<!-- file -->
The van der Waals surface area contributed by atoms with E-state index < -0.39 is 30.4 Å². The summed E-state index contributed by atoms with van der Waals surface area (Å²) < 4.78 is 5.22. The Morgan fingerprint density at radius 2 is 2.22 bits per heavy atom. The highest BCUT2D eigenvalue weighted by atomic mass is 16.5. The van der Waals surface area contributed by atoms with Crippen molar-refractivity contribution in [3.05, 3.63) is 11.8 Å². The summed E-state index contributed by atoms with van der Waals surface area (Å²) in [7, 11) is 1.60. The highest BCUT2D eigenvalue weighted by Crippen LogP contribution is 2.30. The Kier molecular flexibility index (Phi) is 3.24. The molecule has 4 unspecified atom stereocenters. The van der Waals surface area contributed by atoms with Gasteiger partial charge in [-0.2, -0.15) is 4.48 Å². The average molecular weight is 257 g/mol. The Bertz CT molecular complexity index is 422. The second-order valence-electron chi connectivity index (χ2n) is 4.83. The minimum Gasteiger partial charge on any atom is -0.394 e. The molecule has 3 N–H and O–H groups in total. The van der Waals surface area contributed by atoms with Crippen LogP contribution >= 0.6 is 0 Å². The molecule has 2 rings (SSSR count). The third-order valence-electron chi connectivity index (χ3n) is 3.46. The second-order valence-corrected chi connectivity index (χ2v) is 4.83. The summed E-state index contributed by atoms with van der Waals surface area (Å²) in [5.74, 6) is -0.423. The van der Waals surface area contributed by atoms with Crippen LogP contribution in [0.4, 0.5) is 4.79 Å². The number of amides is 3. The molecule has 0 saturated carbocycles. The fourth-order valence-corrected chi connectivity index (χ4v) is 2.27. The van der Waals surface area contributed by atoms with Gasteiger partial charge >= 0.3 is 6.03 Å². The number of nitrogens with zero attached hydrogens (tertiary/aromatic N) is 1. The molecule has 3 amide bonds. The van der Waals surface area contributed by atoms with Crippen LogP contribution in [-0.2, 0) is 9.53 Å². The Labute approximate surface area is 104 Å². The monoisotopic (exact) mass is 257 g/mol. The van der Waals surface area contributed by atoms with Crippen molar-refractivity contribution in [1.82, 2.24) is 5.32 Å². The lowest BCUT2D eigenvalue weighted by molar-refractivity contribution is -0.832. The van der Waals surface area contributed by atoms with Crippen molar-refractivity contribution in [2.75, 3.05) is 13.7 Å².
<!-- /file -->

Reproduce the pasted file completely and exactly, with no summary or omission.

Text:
The van der Waals surface area contributed by atoms with E-state index < -0.39 is 30.4 Å². The summed E-state index contributed by atoms with van der Waals surface area (Å²) < 4.78 is 5.22. The Morgan fingerprint density at radius 2 is 2.22 bits per heavy atom. The highest BCUT2D eigenvalue weighted by atomic mass is 16.5. The van der Waals surface area contributed by atoms with Crippen molar-refractivity contribution in [3.05, 3.63) is 11.8 Å². The summed E-state index contributed by atoms with van der Waals surface area (Å²) in [7, 11) is 1.60. The highest BCUT2D eigenvalue weighted by Crippen LogP contribution is 2.30. The Kier molecular flexibility index (Phi) is 3.24. The molecule has 4 unspecified atom stereocenters. The van der Waals surface area contributed by atoms with Gasteiger partial charge in [-0.2, -0.15) is 4.48 Å². The average molecular weight is 257 g/mol. The Bertz CT molecular complexity index is 422. The second-order valence-electron chi connectivity index (χ2n) is 4.83. The minimum Gasteiger partial charge on any atom is -0.394 e. The molecule has 3 N–H and O–H groups in total. The van der Waals surface area contributed by atoms with Crippen LogP contribution >= 0.6 is 0 Å². The molecule has 2 rings (SSSR count). The third-order valence-electron chi connectivity index (χ3n) is 3.46. The second-order valence-corrected chi connectivity index (χ2v) is 4.83. The summed E-state index contributed by atoms with van der Waals surface area (Å²) in [5.74, 6) is -0.423. The van der Waals surface area contributed by atoms with Crippen LogP contribution in [0.4, 0.5) is 4.79 Å². The number of amides is 3. The molecule has 0 saturated carbocycles. The fourth-order valence-corrected chi connectivity index (χ4v) is 2.27. The van der Waals surface area contributed by atoms with Gasteiger partial charge >= 0.3 is 6.03 Å². The number of nitrogens with zero attached hydrogens (tertiary/aromatic N) is 1. The molecule has 3 amide bonds. The van der Waals surface area contributed by atoms with Crippen LogP contribution in [-0.2, 0) is 9.53 Å². The Labute approximate surface area is 104 Å². The monoisotopic (exact) mass is 257 g/mol. The van der Waals surface area contributed by atoms with Crippen molar-refractivity contribution in [1.82, 2.24) is 5.32 Å². The lowest BCUT2D eigenvalue weighted by molar-refractivity contribution is -0.832. The van der Waals surface area contributed by atoms with Crippen molar-refractivity contribution in [2.75, 3.05) is 13.7 Å².